Beginning

Zen has been called "the religion before religion..." This phrase evokes the natural religion of our early childhood, when heaven and the splendorous earth were one. For the new child in the light of spring, there is no self to forget ... Not until years later does an instinct come that a vital sense of mystery has withdrawn. The sun glints through the pines, and the heart is pierced in a moment of beauty and strange pain, like a memory of paradise.

After that day, there is no beauty without pain, and at the bottom of each breath, there is a hollow place that is filled with longing. That day we become seekers without knowing what we seek, and at first, we long for something "greater" than ourselves, something far away... To seek one's true nature is, as one Zen master has said, "A way to lead you to your long-lost home."   Peter Matthiessen

Reflect on the seeker in you that comes to this course.

To practice Zen is to realize one’s existence in the beauty and clarity of this present moment, rather than letting life unravel in daydreaming of the past and future. To rest in the present is a state of utter simplicity, although attainment of this state is not as simple as it sounds: most of us need training.

Many of us cast about for years for a vague outline of a path. Often in our search we come across accounts of Zen that tend to emphasize puzzling dialogs or portray the practice as inhumanly difficult. Something is missing, some organic link that can bring us ordinary people into this important and very human tradition.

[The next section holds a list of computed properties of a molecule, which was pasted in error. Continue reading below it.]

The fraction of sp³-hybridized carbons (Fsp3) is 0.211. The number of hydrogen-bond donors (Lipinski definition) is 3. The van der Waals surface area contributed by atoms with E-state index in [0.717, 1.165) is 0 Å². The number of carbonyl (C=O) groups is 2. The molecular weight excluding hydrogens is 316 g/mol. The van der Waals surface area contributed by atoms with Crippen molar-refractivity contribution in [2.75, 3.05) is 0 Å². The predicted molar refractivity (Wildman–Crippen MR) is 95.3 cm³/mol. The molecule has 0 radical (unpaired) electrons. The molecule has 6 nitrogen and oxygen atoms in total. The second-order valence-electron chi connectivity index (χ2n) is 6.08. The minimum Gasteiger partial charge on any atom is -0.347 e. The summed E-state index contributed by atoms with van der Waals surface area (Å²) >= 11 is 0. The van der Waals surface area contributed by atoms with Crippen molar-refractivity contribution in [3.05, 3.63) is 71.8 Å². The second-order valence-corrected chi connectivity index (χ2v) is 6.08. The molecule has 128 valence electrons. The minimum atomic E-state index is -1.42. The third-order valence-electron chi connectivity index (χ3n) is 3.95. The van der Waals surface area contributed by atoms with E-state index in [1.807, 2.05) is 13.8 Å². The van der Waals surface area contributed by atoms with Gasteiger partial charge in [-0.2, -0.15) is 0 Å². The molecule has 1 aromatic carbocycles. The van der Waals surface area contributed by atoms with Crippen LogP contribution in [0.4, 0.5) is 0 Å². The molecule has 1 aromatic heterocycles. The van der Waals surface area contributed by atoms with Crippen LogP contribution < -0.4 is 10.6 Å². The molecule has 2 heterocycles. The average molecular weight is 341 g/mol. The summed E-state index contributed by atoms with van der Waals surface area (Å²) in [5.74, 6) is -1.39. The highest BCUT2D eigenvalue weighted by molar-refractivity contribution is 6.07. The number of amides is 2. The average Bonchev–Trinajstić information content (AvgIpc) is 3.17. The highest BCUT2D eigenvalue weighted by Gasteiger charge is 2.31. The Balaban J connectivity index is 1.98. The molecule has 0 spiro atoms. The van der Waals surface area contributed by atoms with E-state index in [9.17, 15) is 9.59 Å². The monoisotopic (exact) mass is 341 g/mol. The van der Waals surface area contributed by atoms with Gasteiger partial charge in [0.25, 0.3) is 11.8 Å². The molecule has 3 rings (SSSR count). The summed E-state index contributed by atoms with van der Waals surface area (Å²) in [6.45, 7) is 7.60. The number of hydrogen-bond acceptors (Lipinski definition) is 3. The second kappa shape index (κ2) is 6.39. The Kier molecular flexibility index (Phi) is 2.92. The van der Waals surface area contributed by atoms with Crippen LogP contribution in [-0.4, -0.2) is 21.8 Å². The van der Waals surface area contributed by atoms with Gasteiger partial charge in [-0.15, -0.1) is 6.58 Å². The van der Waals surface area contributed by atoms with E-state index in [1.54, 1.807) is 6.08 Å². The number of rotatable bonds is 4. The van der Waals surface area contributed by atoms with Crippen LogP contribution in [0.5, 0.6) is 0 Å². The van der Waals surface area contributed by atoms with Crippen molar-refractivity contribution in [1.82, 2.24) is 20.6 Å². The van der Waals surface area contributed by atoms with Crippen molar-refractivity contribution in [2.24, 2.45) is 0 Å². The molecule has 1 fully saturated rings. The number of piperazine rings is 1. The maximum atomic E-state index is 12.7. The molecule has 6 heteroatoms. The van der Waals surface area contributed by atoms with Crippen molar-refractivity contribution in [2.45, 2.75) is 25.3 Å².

Somehow we sense that in those encounters between Zen teachers and their students and in those images of quiet sitting there may be a clue to help us resolve the questions that waken us in the night — What am I doing here? Where am I going? What is my life? ... But what a gulf seems to separate us from those enlightened masters and hard-bitten ascetics!

If you come to this course with notions of impossible states of mind and body, I hope this instruction will bring Zen practice home to you — Zen practice as a way to, at a minimum, clearer, less confused living. In zazen, ideas dissolve, the mind becomes transparent, and in the great stillness there comes an intuitive understanding that what we seek lies nowhere else but in the present moment, right here, now, where we have always been.

To travel this path, one need not be a “Zen Buddhist” — call yourself a zazen Buddhist if you like! “Zen Buddhist” is only another idea to be discarded, like “enlightenment” or “Buddha” or “god.  Peter Matthiessen


This course is based on John Daishin Buksbazen's teachings and his book Zen Meditation in Plain English (Wisdom Publications, 2002).